You’ve suggested violence against Aboriginal women is a hidden crisis. How would you say it’s playing out in the community today?

It’s something that every Aboriginal family is affected by, including children, who are the most vulnerable members of our community.

We have a very high level of violence against women and children. We know this is deeply rooted in our colonial history, which is ongoing.

There’s trauma. There’s disability. There is clear impact with the incarceration rates that we are seeing for both women and men.

We know that most Aboriginal women who are incarcerated have a history of violence and trauma. And we know that there are high levels of Aboriginal men who are being incarcerated for violence against women offences.

We know the data and the high numbers of Aboriginal women – particularly mothers – who are murdered.

Those statistics are particularly shocking. And they’re certainly well-known in our communities, where people’s lived experience is having women and girls murdered.

You were a co-author on the Deathscapes’ Indigenous Femicide case study. It tracks violence perpetrated against Indigenous women within the settler colonial states of Australia, the US and Canada.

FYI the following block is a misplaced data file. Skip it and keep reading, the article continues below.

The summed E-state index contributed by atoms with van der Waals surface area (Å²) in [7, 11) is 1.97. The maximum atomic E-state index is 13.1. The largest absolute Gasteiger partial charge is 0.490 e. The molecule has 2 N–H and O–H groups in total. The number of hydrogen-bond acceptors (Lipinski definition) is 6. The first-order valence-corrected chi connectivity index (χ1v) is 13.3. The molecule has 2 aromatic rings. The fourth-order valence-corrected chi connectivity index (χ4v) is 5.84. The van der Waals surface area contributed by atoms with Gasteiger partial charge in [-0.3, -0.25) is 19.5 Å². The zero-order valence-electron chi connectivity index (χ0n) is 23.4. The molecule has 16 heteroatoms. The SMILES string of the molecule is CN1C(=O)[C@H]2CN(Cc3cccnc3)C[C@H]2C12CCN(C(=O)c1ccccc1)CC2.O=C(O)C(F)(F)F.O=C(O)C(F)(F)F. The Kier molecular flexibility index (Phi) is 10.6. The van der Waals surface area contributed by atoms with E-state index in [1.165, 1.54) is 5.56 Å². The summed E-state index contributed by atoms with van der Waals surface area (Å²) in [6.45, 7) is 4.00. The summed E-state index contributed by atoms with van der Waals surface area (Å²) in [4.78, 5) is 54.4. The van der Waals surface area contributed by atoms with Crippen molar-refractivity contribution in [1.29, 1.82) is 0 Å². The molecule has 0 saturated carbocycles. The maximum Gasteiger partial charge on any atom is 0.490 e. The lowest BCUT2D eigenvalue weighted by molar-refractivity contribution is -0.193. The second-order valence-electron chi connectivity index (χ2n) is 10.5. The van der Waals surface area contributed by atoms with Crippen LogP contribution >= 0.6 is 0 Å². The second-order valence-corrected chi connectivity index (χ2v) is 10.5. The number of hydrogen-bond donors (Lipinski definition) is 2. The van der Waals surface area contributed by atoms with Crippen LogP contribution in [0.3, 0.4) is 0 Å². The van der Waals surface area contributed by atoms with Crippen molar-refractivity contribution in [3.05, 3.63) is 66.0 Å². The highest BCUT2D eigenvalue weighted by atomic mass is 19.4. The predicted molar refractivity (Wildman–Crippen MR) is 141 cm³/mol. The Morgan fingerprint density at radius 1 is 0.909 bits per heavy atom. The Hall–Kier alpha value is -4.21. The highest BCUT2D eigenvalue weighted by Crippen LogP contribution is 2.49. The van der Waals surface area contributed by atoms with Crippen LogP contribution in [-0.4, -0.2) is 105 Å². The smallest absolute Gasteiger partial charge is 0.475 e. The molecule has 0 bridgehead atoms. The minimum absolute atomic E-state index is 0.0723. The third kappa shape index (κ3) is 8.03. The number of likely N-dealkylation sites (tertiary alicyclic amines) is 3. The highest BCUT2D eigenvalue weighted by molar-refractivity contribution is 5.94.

The study finds patterns within these different settings. What do these patterns tell us?

The patterns show that violence against Indigenous women is endemic, systemic and structural. And they show the state is the perpetrator of violence towards Indigenous women.

That can be in direct or less direct ways, but still there is clear complicity of nation-states in this violence.

We say that’s not a coincidence. This is the logic of settler colonial society and ongoing processes of genocide linked to wrongful settler claims to Indigenous lands and their continued dispossession.

We show where the legal system, as an important institution, is extremely violent towards First Nations women. We show the cases and highlight how it’s so.

For example, in the case of Ms Dhu, she was seeking medical help for violence inflicted upon her by her de facto partner.